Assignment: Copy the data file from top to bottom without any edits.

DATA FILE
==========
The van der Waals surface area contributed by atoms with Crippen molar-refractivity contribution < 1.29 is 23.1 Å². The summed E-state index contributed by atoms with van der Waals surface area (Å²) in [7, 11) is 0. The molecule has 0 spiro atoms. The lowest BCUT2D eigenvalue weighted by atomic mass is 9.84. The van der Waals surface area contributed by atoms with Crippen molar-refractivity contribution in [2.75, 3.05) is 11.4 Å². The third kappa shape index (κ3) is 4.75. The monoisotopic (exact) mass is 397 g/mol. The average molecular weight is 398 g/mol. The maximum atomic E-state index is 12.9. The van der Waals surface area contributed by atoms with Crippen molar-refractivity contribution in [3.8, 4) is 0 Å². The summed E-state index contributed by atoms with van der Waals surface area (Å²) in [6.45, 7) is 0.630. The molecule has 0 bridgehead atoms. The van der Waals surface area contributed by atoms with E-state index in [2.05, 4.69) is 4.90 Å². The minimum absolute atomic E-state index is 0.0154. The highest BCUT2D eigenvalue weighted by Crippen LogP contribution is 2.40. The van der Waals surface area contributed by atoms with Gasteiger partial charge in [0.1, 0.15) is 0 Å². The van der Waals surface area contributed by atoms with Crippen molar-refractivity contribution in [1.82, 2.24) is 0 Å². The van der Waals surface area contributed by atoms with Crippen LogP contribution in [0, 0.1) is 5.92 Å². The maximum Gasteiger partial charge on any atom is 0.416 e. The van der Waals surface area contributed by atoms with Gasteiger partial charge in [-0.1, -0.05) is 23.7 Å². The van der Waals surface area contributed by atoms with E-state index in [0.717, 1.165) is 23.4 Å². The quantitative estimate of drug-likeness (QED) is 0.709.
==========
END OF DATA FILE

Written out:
The van der Waals surface area contributed by atoms with Crippen molar-refractivity contribution < 1.29 is 23.1 Å². The summed E-state index contributed by atoms with van der Waals surface area (Å²) in [7, 11) is 0. The molecule has 0 spiro atoms. The lowest BCUT2D eigenvalue weighted by atomic mass is 9.84. The van der Waals surface area contributed by atoms with Crippen molar-refractivity contribution in [2.75, 3.05) is 11.4 Å². The third kappa shape index (κ3) is 4.75. The monoisotopic (exact) mass is 397 g/mol. The average molecular weight is 398 g/mol. The maximum atomic E-state index is 12.9. The van der Waals surface area contributed by atoms with Crippen molar-refractivity contribution in [3.8, 4) is 0 Å². The summed E-state index contributed by atoms with van der Waals surface area (Å²) in [6.45, 7) is 0.630. The molecule has 0 bridgehead atoms. The van der Waals surface area contributed by atoms with E-state index in [2.05, 4.69) is 4.90 Å². The minimum absolute atomic E-state index is 0.0154. The highest BCUT2D eigenvalue weighted by Crippen LogP contribution is 2.40. The van der Waals surface area contributed by atoms with Gasteiger partial charge in [0.1, 0.15) is 0 Å². The van der Waals surface area contributed by atoms with Crippen molar-refractivity contribution in [1.82, 2.24) is 0 Å². The van der Waals surface area contributed by atoms with Crippen LogP contribution in [0, 0.1) is 5.92 Å². The maximum Gasteiger partial charge on any atom is 0.416 e. The van der Waals surface area contributed by atoms with Gasteiger partial charge in [-0.1, -0.05) is 23.7 Å². The van der Waals surface area contributed by atoms with E-state index in [0.717, 1.165) is 23.4 Å². The quantitative estimate of drug-likeness (QED) is 0.709.